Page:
OWASSO, Okla. -- An 11-year old boy is defying the odds every day just by being alive.
Joey Slaight was shot in the head by mother in 2015 in a small village in Wisconsin.
"He was shot second, so he saw his little brother killed and he ran and hid," Randa Slaight, Joey's grandmother, said.
It was almost a double murder-suicide. Joey's younger brother was killed, the then 8-year old Joey was shot and his mother turned the gun on herself.
Joey's family said his mother was a recovering drug addict and suffered from mental illness.
"It was the most pain I think I've ever felt," Slaight said.
Paralyzing fear rocked the child's family in Owasso. Joey had a bullet lodged in his eye.
Doctors were apprehensive to operate on the child. They were scared he would have no quality of life if he survived.
There was one neurologist in Madison, Wisconsin who agreed.
"There were days we just wanted the doctors to lie to us," Andra Munoz, Joey's aunt and legal guardian, said. "Tell us of a case that you know of where they lived. Tell us of a case that you know of that they did survive the night. Tell us something that we can grab on to."
His outlook was grim. Doctors told family they did not think he would ever walk or talk again.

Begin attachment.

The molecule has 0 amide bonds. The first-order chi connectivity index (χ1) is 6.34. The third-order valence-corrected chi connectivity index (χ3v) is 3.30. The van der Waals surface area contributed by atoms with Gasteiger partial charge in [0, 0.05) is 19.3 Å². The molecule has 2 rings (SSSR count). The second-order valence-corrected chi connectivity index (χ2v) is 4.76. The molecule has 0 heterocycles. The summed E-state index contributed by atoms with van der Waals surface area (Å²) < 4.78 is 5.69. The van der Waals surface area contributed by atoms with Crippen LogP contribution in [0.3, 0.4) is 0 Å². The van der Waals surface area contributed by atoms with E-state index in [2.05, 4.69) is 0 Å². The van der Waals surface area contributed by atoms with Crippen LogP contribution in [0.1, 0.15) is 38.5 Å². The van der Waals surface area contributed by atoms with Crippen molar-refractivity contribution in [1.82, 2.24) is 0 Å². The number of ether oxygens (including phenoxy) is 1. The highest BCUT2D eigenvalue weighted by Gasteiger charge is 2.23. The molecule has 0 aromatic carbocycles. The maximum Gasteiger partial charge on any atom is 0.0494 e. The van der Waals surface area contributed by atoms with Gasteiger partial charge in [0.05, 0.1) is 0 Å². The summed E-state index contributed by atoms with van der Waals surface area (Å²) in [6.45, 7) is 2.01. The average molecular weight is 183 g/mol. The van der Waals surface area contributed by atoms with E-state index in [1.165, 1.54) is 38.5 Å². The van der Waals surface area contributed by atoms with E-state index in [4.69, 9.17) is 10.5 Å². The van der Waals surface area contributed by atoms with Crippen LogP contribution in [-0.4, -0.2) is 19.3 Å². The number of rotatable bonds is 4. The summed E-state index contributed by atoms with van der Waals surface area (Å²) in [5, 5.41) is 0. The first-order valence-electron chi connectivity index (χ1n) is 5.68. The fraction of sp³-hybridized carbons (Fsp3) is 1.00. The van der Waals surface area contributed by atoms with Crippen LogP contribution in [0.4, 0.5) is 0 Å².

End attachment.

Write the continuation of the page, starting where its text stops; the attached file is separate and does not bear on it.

Half of Joey's brain was gone.
"We were told he would never speak and so we were dealing with that," Slaight said. "Now it's so much that sometimes I want to say give it a rest."
Three years after his original prognosis, Joey is living with his aunt and is overwhelmed with love by his family.
The 11-year old will start special education school in the fall.
His family does not know where he will be education-wise, but to them it is just a blessing that he can talk and walk.
"When he will stumble or make a mistake, that hurts me because he didn't before," Slaight said. "Baseball season comes, but you know what he can hit the ball. I don't pitch so well, but he can hit the ball."
The family admits there are hard day,s but they marvel at every little milestone he achieves.
"We believe he is going to continue to blow everybody away," Munoz said.
The family is still adjusting to their new life with Joey. They believe he will need help navigating the rest of his life. They do hope he will one day be able to get a job of his own.
The family is looking for recommendations on special education programs to enroll him in.
Click here to follow Joey's journey or recommend programs to the family.